Recent PhDs Matt Anderson and Carolina Sternberg Publish Gentrification Study in Urban Affairs Review

Posted on 01/15/2016 | Matt Cohn

Matt Anderson and Carolina Sternberg, Geography and Geographic Information Science alumni (2012), have published a new study in Urban Affairs Review that examines the changing nature of "gentrification." The results of the study are discussed in the two following articles:

"How Black Gentrifiers Have Affected the Perception of Chicago's Changing Neighborhoods." - Atlantic Cities

and

"Why are Pilsen and Bronzeville Redeveloping at Different Speeds?" - Chicago Magazine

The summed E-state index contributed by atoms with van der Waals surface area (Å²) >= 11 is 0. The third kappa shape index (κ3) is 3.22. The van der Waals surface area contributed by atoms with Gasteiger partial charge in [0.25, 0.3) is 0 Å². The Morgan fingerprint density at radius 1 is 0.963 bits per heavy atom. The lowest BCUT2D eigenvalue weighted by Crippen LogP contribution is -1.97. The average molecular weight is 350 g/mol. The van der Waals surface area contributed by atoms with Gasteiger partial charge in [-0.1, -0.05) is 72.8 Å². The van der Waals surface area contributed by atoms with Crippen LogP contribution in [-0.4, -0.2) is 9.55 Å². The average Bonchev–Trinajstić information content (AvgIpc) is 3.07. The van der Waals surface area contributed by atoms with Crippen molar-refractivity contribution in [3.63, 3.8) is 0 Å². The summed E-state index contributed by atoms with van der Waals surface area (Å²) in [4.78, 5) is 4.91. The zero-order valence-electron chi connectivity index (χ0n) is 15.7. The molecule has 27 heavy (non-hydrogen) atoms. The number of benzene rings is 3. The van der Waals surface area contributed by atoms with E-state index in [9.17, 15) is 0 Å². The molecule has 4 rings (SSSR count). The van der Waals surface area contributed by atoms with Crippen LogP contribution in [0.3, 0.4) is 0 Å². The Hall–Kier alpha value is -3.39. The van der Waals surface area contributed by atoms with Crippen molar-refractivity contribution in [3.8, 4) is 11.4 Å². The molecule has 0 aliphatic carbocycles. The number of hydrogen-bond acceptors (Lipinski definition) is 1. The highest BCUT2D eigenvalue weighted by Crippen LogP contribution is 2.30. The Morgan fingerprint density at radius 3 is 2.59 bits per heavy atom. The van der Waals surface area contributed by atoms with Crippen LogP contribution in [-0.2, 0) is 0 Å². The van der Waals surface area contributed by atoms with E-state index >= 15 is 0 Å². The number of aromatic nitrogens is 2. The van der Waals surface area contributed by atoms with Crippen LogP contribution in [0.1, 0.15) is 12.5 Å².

Abstract: Urban redevelopment governances are commonly treated as singular, monolithic entities that are interactively homogeneous, deploying uniform ensembles of policies and practices across their respective cities. This study, alternatively, reveals these formations as adroitly proactive and interactively heterogeneous across their respective cities. Through a racial economy lens, we empirically examine the racial contours of this “governance heterogeneity” in one urban setting: Chicago, Illinois. In this frame, a comparative analysis of Chicago’s Bronzeville and Pilsen neighborhoods is presented. Both neighborhoods are constituted by different racial profiles: Bronzeville is home to a predominantly African-American population, whereas Pilsen is mostly Mexican and Mexican-American. The study reveals that redevelopment governances are differentially responsive to established, deeply rooted racialized conceptions of “Blackness” and “Latinoness.” As a result, the form and trajectory of redevelopment in both settings has unfolded in markedly different ways.